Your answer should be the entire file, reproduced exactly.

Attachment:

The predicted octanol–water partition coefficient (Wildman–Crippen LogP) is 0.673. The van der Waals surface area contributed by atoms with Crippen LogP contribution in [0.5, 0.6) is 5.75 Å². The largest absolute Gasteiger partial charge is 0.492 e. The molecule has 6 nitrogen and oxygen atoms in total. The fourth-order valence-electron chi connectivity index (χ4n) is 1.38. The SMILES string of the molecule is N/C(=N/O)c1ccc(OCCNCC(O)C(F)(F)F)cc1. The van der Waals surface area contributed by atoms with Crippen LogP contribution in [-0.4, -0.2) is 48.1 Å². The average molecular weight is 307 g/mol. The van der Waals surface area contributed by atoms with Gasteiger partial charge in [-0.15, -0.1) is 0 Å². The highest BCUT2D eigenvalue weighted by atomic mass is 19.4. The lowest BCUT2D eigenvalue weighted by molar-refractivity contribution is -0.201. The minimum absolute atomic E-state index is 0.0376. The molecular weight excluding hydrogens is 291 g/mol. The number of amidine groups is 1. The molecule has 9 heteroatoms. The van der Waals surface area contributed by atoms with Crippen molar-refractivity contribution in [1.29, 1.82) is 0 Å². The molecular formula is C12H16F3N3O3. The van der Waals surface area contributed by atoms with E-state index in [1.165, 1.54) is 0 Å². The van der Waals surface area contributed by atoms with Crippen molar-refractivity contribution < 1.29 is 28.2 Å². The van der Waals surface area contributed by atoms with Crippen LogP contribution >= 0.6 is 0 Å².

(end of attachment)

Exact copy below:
The predicted octanol–water partition coefficient (Wildman–Crippen LogP) is 0.673. The van der Waals surface area contributed by atoms with Crippen LogP contribution in [0.5, 0.6) is 5.75 Å². The largest absolute Gasteiger partial charge is 0.492 e. The molecule has 6 nitrogen and oxygen atoms in total. The fourth-order valence-electron chi connectivity index (χ4n) is 1.38. The SMILES string of the molecule is N/C(=N/O)c1ccc(OCCNCC(O)C(F)(F)F)cc1. The van der Waals surface area contributed by atoms with Crippen LogP contribution in [-0.4, -0.2) is 48.1 Å². The average molecular weight is 307 g/mol. The van der Waals surface area contributed by atoms with Gasteiger partial charge in [-0.15, -0.1) is 0 Å². The highest BCUT2D eigenvalue weighted by atomic mass is 19.4. The lowest BCUT2D eigenvalue weighted by molar-refractivity contribution is -0.201. The minimum absolute atomic E-state index is 0.0376. The molecular weight excluding hydrogens is 291 g/mol. The number of amidine groups is 1. The molecule has 9 heteroatoms. The van der Waals surface area contributed by atoms with Crippen molar-refractivity contribution in [1.29, 1.82) is 0 Å². The molecular formula is C12H16F3N3O3. The van der Waals surface area contributed by atoms with E-state index in [1.165, 1.54) is 0 Å². The van der Waals surface area contributed by atoms with Crippen molar-refractivity contribution < 1.29 is 28.2 Å². The van der Waals surface area contributed by atoms with Crippen LogP contribution >= 0.6 is 0 Å².